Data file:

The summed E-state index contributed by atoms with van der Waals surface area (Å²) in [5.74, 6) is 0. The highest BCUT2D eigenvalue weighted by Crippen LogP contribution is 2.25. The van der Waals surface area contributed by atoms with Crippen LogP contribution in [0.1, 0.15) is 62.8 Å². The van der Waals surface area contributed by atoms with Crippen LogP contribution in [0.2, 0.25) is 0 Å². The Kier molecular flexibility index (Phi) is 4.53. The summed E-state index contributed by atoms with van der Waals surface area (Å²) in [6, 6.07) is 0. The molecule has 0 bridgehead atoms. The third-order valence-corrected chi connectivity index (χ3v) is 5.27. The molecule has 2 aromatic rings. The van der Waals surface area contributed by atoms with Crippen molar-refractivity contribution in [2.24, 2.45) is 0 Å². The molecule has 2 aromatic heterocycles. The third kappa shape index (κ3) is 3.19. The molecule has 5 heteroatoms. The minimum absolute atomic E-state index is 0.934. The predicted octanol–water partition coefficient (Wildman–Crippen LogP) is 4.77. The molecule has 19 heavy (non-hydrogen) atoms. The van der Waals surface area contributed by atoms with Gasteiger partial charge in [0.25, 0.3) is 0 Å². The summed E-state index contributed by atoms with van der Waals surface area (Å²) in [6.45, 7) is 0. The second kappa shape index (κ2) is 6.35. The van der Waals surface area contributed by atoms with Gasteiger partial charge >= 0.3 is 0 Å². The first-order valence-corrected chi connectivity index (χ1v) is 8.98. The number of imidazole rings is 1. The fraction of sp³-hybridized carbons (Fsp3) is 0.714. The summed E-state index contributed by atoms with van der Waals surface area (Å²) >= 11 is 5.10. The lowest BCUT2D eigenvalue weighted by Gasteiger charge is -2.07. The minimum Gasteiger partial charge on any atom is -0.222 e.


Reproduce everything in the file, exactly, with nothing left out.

The summed E-state index contributed by atoms with van der Waals surface area (Å²) in [5.74, 6) is 0. The highest BCUT2D eigenvalue weighted by Crippen LogP contribution is 2.25. The van der Waals surface area contributed by atoms with Crippen LogP contribution in [0.1, 0.15) is 62.8 Å². The van der Waals surface area contributed by atoms with Crippen LogP contribution in [0.2, 0.25) is 0 Å². The Kier molecular flexibility index (Phi) is 4.53. The summed E-state index contributed by atoms with van der Waals surface area (Å²) in [6, 6.07) is 0. The molecule has 0 bridgehead atoms. The third-order valence-corrected chi connectivity index (χ3v) is 5.27. The molecule has 2 aromatic rings. The van der Waals surface area contributed by atoms with Crippen molar-refractivity contribution in [2.24, 2.45) is 0 Å². The molecule has 2 aromatic heterocycles. The third kappa shape index (κ3) is 3.19. The molecule has 5 heteroatoms. The minimum absolute atomic E-state index is 0.934. The predicted octanol–water partition coefficient (Wildman–Crippen LogP) is 4.77. The molecule has 19 heavy (non-hydrogen) atoms. The van der Waals surface area contributed by atoms with Gasteiger partial charge in [0.25, 0.3) is 0 Å². The summed E-state index contributed by atoms with van der Waals surface area (Å²) in [6.45, 7) is 0. The second kappa shape index (κ2) is 6.35. The van der Waals surface area contributed by atoms with Gasteiger partial charge >= 0.3 is 0 Å². The first-order valence-corrected chi connectivity index (χ1v) is 8.98. The number of imidazole rings is 1. The fraction of sp³-hybridized carbons (Fsp3) is 0.714. The summed E-state index contributed by atoms with van der Waals surface area (Å²) >= 11 is 5.10. The lowest BCUT2D eigenvalue weighted by Gasteiger charge is -2.07. The minimum Gasteiger partial charge on any atom is -0.222 e.